Bizarre Adoption Case Takes a Twist

     WAUKEGAN, Ill. (CN) – An attorney swiped $140,000 from a man who wanted to be adopted by an heir to the Du Pont fortune, who died in prison before the adoption went through, the client claims in court.
     David Neal sued Douglas Zeit and the Law Offices of Douglas Zeit in Lake County Court.
     Neal claims he hired Zeit in March 2009 to represent him in an adoption proceeding through which he was to be adopted by John Du Pont, and fronted him a $150,000 retainer.
     Du Pont, an heir to the Du Pont chemical fortune, died in a Pennsylvania prison in December 2010 before the adoption was complete.
     He was serving a 13- to 30-year sentence for the 1997 murder of Dave Schultz, an Olympic gold medalist in freestyle wrestling. Schultz lived and trained at the $600,000 training center Du Pont built for Olympic wrestlers on his 800-acre Pennsylvania estate.
     At Du Pont’s sentencing, the court ruled that the multimillionaire was mentally ill, but not insane. Friends and relatives testified that Du Pont’s behavior had become extremely strange by the mid-1990s, even for an eccentric man with an Olympic-sized mosaic in his pool portraying himself performing the events of the pentathlon.
     For example, at the 1995 world wrestling championships, he wore an orange jump suit and asked to be introduced as the Dalai Lama, The New York Times reported.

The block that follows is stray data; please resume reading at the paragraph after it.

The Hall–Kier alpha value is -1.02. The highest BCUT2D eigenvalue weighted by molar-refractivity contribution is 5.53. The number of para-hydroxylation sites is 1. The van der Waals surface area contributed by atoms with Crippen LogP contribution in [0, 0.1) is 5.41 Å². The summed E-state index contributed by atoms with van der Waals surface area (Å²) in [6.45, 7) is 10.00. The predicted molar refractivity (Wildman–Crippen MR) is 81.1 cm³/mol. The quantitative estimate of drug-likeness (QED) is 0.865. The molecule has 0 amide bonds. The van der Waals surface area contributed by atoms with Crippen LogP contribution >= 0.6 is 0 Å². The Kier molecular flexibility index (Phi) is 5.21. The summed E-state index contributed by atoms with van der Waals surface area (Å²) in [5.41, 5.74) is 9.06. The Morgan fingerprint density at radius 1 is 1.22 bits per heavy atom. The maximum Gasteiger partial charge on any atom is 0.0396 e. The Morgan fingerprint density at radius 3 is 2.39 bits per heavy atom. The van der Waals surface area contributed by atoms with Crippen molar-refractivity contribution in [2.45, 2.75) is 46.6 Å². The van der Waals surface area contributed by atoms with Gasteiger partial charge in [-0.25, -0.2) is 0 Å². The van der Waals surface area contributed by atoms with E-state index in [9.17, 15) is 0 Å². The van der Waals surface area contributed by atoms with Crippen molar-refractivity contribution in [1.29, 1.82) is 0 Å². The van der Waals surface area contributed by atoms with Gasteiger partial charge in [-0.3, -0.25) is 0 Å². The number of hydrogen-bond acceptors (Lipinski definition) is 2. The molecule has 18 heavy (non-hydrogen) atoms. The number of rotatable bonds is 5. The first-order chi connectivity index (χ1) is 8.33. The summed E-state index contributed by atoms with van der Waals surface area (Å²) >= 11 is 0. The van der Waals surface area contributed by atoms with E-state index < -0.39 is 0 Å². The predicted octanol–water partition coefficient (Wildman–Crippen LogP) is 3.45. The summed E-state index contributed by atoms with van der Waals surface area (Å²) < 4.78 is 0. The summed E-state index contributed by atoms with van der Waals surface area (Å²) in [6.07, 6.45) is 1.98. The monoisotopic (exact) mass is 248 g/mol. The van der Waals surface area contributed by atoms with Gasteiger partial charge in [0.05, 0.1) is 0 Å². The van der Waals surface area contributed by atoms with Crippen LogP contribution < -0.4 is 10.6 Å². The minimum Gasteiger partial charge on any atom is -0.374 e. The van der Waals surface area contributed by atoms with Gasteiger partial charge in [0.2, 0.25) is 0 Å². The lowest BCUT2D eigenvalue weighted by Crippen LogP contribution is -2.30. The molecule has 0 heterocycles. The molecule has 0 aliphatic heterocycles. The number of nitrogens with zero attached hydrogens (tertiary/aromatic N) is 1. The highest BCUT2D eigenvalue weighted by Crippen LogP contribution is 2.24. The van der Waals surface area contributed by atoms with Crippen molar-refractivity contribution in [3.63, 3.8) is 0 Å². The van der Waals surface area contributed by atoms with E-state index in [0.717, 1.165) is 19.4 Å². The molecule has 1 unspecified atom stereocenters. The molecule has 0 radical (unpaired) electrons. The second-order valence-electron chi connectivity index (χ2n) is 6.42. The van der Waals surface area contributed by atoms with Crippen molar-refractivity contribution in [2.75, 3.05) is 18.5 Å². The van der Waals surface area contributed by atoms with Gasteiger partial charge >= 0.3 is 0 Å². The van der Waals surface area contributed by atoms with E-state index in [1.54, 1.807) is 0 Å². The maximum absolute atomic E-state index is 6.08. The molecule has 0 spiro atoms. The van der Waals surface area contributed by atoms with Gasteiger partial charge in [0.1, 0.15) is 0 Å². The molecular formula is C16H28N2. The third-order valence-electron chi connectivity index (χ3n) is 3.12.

In his lawsuit, Neal claims: “Upon hearing of the death of Du Pont, plaintiff contacted defendant to discuss the situation. During this phone conversation, defendant advised plaintiff that there were investment opportunities with which he could aid and advise plaintiff.
     “Plaintiff was interested in these investment opportunities and allowed the money to remain in trust pending further information from defendant.”
     When several months passed and Zeit failed to send him any information on the purported investments, Neal says, he demanded the return of his money in trust.
     “Plaintiff made an offer to pay a reasonable sum for the work done on plaintiff’s behalf, but demanded that the defendant return the unused retainer funds, however, defendant refused to return unearned retainer funds,” the complaint states.
     “The retainer money was to be held in trust for plaintiff and that at all times plaintiff was the owner of an entitled to immediate possession of the retainer funds.
     “The total value of the retainer funds so converted by defendant was approximately one hundred forty thousand dollars.”
     The complaint does not elucidate anything about Neal’s relationship with Du Pont.
     Neal seeks damages for conversion and breach of contract.
     He is represented by Thomas Zanck with Zanck, Coen, Wright & Saladin.
     Zeit did not return a request for comment.

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